ON THIS DAY – 1954: Wunder von Bern

FOOTBALL – It was 4 July 1954. West Germany played against Hungary for the FIFA World Cup Final. Although he was not fully fit in time, Ferenc Puskás was back in the Hungarian lineup for the final match. In the 6th minute Ferenc Puskás scored the 0-1 for Hungary. One minute later Zoltán Czibor scored the 0-2. Exactly 11 minutes after the 0-2 it was 2-2 with goals of Max Morlock and Helmut Rahn. Six minutes from the end Helmut Rahn scored his second goal of the game. West Germany had beaten the mighty Magyars and won the 1954 World Cup.

ON THIS DAY – 1998: Owen wonder goal (and a red card)

FOOTBALL – The Last 16 match between England and Argentina at the 1998 FIFA World Cup was full of drama. A fabulous run and ditto finish by the 18-year-old Michael Owen sent English hearts soaring, only to be dampened by a quite astonishing red card challenge by David Beckham. Argentina won the tense affair after a penalty shootout.

ON THIS DAY – 1992: Denmark win Euro 1992

FOOTBALL – Denmark’s overall triumph at Euro 1992 may have ranked as one of the genuine upsets in major football competitions open to national teams. The Danish Dynamite had not even qualified for the final tournament in neighbouring Sweden, however replaced Yugoslavia, which was caught up in a civil war. The Danes only barely scraped through the group, then stunned titleholders Holland in a penalty shootout. They carried their momentum into the final, in which they coasted to a 2-0 victory against Germany.

ON THIS DAY – 2010: End of the match Isner – Mahut

TENNIS – The legendary battle between John Isner and Nicolas Mahut at Wimbledon 2010 is to date the longest tennis match ever played. The match lasted a total of 11 hours and five minutes, and set multiple records. The match began on 22 June 2010 at 6:13 pm British Summer Time, and was only settled on 24 June 2010 at 4:48 pm. Inbetween, the match was interrupted several times. Eventually, John Isner won the match in 183 games. The final score was 6-4, 3-6, 6-7 (7), 7-6 (3) and 70-68.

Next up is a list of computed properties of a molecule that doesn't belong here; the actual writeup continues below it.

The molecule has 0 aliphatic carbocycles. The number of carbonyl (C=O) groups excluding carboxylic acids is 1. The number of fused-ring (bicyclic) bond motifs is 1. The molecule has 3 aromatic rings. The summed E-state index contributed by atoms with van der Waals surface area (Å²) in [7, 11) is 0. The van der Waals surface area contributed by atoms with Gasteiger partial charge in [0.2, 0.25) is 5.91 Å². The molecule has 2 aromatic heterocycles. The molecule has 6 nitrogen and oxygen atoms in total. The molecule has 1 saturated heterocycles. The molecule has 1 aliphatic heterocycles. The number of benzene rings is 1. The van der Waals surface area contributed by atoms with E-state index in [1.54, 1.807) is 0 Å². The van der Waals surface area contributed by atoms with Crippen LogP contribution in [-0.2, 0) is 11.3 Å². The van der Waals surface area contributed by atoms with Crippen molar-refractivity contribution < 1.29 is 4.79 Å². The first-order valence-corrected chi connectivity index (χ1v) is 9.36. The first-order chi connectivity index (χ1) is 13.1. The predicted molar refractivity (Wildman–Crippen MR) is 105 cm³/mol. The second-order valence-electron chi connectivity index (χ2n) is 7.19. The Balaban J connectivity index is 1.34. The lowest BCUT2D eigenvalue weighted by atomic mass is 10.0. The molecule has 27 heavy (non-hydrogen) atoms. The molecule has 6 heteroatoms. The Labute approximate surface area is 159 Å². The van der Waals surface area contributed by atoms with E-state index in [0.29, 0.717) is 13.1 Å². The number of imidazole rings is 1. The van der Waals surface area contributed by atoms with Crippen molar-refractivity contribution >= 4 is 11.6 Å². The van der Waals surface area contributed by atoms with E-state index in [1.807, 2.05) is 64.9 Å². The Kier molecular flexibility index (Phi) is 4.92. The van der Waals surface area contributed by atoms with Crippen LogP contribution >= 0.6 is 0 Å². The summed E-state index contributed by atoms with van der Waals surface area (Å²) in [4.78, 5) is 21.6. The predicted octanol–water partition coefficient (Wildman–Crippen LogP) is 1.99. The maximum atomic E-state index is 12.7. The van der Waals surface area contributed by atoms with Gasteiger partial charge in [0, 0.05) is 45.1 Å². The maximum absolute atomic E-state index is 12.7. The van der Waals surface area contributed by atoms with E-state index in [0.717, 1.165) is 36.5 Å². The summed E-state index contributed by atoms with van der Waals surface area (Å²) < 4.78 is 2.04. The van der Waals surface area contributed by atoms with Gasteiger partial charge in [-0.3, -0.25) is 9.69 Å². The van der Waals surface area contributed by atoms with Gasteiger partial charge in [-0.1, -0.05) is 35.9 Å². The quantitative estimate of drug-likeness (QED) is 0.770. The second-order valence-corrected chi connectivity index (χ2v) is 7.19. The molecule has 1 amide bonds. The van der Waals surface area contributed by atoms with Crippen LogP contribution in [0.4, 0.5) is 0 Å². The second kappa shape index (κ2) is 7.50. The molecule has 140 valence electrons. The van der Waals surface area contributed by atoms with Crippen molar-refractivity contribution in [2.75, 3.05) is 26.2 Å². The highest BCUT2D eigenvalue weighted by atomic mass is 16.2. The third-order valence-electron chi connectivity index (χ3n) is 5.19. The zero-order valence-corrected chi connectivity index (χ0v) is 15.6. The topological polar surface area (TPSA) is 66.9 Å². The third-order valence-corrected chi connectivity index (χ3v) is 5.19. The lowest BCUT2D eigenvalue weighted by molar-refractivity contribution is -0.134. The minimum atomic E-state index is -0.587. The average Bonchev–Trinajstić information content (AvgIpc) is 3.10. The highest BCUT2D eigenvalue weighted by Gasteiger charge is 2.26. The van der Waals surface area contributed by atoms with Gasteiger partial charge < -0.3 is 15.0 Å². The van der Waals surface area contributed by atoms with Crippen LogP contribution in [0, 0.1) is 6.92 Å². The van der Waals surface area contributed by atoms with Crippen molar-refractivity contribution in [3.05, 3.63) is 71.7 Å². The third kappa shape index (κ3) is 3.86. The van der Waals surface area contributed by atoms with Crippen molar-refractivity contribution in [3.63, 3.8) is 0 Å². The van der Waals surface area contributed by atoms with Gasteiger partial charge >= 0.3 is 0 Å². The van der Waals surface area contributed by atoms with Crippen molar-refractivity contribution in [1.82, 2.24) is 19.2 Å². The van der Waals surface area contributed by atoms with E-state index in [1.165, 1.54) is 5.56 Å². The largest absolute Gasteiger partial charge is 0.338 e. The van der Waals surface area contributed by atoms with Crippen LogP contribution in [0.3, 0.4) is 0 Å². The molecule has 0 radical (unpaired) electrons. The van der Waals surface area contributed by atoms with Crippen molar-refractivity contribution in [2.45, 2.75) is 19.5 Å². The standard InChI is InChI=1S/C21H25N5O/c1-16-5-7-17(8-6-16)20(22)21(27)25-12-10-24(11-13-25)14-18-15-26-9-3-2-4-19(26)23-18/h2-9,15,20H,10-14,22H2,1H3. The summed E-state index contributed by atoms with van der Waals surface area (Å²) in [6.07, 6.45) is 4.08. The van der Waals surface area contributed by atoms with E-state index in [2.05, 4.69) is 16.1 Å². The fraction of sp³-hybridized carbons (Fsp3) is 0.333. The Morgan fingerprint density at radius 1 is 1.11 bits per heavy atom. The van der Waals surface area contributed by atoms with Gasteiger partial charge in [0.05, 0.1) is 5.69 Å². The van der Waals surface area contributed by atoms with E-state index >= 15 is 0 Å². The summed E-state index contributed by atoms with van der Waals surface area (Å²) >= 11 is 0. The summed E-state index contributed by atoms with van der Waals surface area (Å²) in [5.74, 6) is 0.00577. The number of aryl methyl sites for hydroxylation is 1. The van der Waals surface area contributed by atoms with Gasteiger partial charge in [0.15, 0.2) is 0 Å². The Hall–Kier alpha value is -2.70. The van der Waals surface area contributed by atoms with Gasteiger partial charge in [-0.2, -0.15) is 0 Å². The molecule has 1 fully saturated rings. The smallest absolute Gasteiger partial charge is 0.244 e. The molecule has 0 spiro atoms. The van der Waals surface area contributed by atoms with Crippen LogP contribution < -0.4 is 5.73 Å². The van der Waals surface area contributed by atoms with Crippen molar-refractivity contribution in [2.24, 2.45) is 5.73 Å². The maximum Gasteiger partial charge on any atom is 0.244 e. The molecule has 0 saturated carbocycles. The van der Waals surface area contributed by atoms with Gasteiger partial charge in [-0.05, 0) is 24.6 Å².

ON THIS DAY – 1986: The Hand Of God: Diego Maradona

FOOTBALL – One of the most famous moments in football history came  in the quarterfinals of the 1986 World Cup, in a match between England and Argentina, which was played on 22 June 1986 in Mexico City. Chasing a loose ball, the diminutive Diego Maradona somehow leapt over England goalkeeper Peter Shilton. The referee thought that Maradona had used his head and declared the goal valid. Argentina won 2-1. In the ensuing press conference, Maradona famously claimed that it was ‘partly his head and partly the hand of God’.

ON THIS DAY – 1976: The Antonin Panenka Penalty

FOOTBALL – It is quite rare to have a part of the game named after you, but such is the case with Czechoslovakia’s Antonin Panenka, whose penalty kick in the final of the European Championship in 1976 (36 years ago to the day) has reached legendary status. Leading 4-3, it was Panenka’s chance to decide it. The outcome was unexpected. In the next few days, you can read much more about penalties at this website.